Worker killed, rig operator injured in University City construction accident

PHILADELPHIA (WPVI) -- An accident at a construction site in the University City section of Philadelphia killed one person and injured another, authorities said.

It happened around 8:30 p.m. Tuesday near the University City/ Penn Medicine SEPTA station stop on Convention Avenue.

Action News was there as the owner of Bucks County-based Cook Drilling arrived to the scene overnight.

According to fire officials, heavy equipment was being moved off a tractor-trailer to a work site when a drilling rig being used to lift equipment fell.

A 55-year-old worker, who has been identified as Kirankumar Mistry, became trapped underneath.

Officials said Mistry did not work for Cook Drilling, but was on-site working for another contractor.

It took about 15 minutes to extricate him.

Mistry was taken to Penn Presbyterian Medical Center where he was pronounced dead.

The rig operator was also injured and taken to the hospital for treatment.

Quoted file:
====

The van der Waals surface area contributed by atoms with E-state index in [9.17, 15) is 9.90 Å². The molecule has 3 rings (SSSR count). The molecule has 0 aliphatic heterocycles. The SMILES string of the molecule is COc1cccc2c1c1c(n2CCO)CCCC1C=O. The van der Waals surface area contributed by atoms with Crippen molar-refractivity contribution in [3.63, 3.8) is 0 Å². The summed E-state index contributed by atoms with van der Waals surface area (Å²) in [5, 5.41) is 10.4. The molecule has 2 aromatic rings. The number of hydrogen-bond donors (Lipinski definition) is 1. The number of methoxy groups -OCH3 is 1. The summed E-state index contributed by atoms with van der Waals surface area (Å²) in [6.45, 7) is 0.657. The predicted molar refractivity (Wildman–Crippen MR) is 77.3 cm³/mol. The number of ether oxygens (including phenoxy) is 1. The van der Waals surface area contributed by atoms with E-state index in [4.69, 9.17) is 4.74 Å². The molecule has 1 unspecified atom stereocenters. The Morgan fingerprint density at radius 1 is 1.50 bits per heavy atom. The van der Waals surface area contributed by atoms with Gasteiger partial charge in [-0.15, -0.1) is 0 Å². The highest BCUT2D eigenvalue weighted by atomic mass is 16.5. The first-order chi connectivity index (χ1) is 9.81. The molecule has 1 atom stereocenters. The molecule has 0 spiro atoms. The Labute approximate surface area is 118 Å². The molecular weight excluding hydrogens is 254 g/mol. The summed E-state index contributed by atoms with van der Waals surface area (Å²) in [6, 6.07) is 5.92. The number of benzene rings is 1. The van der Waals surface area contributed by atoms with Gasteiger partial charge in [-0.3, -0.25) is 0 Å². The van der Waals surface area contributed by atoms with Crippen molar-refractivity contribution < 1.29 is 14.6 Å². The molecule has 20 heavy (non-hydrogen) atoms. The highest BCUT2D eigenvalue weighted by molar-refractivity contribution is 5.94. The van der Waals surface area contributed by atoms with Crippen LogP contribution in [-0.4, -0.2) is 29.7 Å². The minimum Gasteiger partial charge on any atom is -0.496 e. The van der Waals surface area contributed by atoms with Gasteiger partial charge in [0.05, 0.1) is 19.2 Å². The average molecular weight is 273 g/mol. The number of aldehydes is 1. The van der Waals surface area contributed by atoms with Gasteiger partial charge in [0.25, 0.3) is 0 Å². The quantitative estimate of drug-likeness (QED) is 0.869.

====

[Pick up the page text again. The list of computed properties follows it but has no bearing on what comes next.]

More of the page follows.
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Chopper 6 was over the scene of a deadly accident at a University City construction site.



Cook Drilling said the operator has been on the job for 20 years, but has only been employed with them for a few months.

He suffered injuries to his hand and lower body. Cook Drilling says the operator is coherent but is in a "state of shock."

The rig fell away from the building, so no property was damaged and the area at the time was free of passersby.

"It's fortunate that it was this time of the evening where this is a high traffic area during the day and it could have been a lot more potential for danger to many folks, but still there were two individuals who were hurt here so that's still tragic," Philadelphia Assistant Fire Chief Charles Walker said.

Firefighters said there was fuel leak from the equipment. Licenses & Inspections was called to the scene to investigate.

David Kwass, a partner in the law firm of Saltz, Mongeluzzi & Bendesky, specializes in crane accident litigation. Kwass spoke to Action News about the next steps in the accident investigation process.

"It's actually in some respects, not all that sophisticated. It's 'What did you see, what did you hear, what did you feel, what do you believe probably happened?'" said Kwass.

Kwass says OSHA will immediately look into employee training and site safety,

"The training of the individuals involved in whatever the task was is going to be one of the critical things. Then, what sort of planning there was for this particular task," he said.

The rig was broken down into pieces Wednesday afternoon and removed from the scene.

Cook Drilling has been in operation since 1955. This is the first fatal accident in their history, the company said.
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